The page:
Anna Jameson is a wheelchair user and disability rights advocate who has written a book about accessible walks.

New Zealand is full of scenic locations but not all of them can be enjoyed by wheelchair users or others living with a disability.

Anna's book, co-written with her brother, Andrew Jameson, provides detailed information about 100 South Island walks, all of which she completed using her wheelchair.

Anna Jameson
Anna Jameson

Sometimes you almost need a V8 engine on the back of your wheelchair to get up a steep walk.

That's the view of Anna Jameson, wheelchair user, advocate for disability access and, more recently, author of a book of 100 accessible South Island walks.

But, whilst she wants better access to tracks for the disability community, she also set herself the goal of finding walks that weren't boring. "You actually had to get somewhere like see a cool waterfall or an amazing tree. Sometimes people's idea of accessibility is to go round in a circle in the middle of a park which is not really that exciting."

She believes its "good for the soul to get out of the house and get the wind on your face" and the Queenstown local has done plenty of that in the last couple of years, researching, cataloguing and then rating the walks with her brother, Andrew Jameson.

Tracks that earned four stars included those with manageable gradients and smooth surfaces, wide enough to accommodate multiple users and, most importantly, without steps or protruding tree roots.

Users had to be able to get out of their car and into a wheelchair and then wheel straight onto the track without being stopped by an initial step or stile.

However the book also includes more difficult tracks that gained a lower star rating but were aimed at those who wanted to push themselves.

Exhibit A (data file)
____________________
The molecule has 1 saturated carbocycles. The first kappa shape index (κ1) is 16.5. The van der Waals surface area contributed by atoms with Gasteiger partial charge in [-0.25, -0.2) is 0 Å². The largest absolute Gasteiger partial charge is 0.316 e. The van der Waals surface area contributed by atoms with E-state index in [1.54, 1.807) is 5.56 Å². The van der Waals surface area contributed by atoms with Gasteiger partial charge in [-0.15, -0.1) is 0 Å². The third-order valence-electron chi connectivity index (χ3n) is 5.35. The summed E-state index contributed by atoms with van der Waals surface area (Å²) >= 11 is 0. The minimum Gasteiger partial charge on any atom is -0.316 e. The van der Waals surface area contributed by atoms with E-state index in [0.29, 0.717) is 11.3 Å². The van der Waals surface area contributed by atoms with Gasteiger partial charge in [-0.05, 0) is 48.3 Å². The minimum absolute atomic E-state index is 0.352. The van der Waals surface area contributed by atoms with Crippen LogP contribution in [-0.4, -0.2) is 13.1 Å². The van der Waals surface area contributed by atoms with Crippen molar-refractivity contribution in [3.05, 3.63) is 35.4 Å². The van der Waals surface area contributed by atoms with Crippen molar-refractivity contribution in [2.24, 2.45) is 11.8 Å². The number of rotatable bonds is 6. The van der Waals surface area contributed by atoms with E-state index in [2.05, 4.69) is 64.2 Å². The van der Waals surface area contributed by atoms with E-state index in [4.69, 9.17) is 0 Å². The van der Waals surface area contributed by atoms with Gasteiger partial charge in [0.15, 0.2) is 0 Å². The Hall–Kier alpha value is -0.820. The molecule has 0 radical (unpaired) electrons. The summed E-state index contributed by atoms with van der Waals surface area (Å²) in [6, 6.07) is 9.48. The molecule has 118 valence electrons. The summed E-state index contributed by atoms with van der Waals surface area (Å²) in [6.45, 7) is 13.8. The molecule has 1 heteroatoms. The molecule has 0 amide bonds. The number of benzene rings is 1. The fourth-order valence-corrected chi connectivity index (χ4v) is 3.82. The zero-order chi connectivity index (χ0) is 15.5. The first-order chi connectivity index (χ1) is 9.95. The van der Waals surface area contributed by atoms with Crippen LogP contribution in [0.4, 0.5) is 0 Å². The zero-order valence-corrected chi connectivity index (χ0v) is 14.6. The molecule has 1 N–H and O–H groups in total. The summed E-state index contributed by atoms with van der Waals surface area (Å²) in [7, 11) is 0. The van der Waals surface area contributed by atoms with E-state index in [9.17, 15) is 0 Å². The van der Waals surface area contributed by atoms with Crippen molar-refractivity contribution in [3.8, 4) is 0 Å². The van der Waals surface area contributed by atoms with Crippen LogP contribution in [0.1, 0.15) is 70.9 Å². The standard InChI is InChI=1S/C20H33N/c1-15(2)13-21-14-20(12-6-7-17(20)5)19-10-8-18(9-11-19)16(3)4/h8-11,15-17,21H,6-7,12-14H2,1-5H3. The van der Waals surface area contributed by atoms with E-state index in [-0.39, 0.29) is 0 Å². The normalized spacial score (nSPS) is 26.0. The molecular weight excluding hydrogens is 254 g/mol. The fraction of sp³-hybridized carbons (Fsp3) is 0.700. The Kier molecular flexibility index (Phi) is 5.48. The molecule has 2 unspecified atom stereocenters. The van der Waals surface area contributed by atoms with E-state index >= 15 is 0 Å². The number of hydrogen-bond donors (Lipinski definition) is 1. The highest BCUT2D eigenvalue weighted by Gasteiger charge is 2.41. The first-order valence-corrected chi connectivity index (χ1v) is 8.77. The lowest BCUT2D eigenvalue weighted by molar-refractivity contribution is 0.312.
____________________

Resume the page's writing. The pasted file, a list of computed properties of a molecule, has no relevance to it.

"The Conical Hill walk, for example, in Hanmer, that's a mission of a walk but what a view from the top ! Absolutely stunning so it’s totally worth the effort to get to the top" she said.

She believes that whether walkers want a challenge or an easy stroll, the key to the grading is that they know what to expect and can then ask a friend to come along and help if needed.

Obstacles aside, Anna and Andrew Jameson found their way to plenty of interesting and scenic locations and Anna found the reactions of other walkers noteworthy too. "Zooming along a swing bridge in a wheelchair, to see the expressions on people's faces was quite classic: "Wow, what are you doing out here?", "well, the same thing as you." she said.

Anna Jameson also works for CCS Disability Action and liaises with community organisations to promote better access for all. Over the years she's encountered what she calls some tokenism in disability access and says, while some walks and facilities are well set up, in other cases, one small thing like a step can stop wheelchair users from getting where they want to go.

More recently she's worked with the Queenstown Trail to smooth out some parts of local walks, a positive project she says will help more people enjoy the popular tourist destination.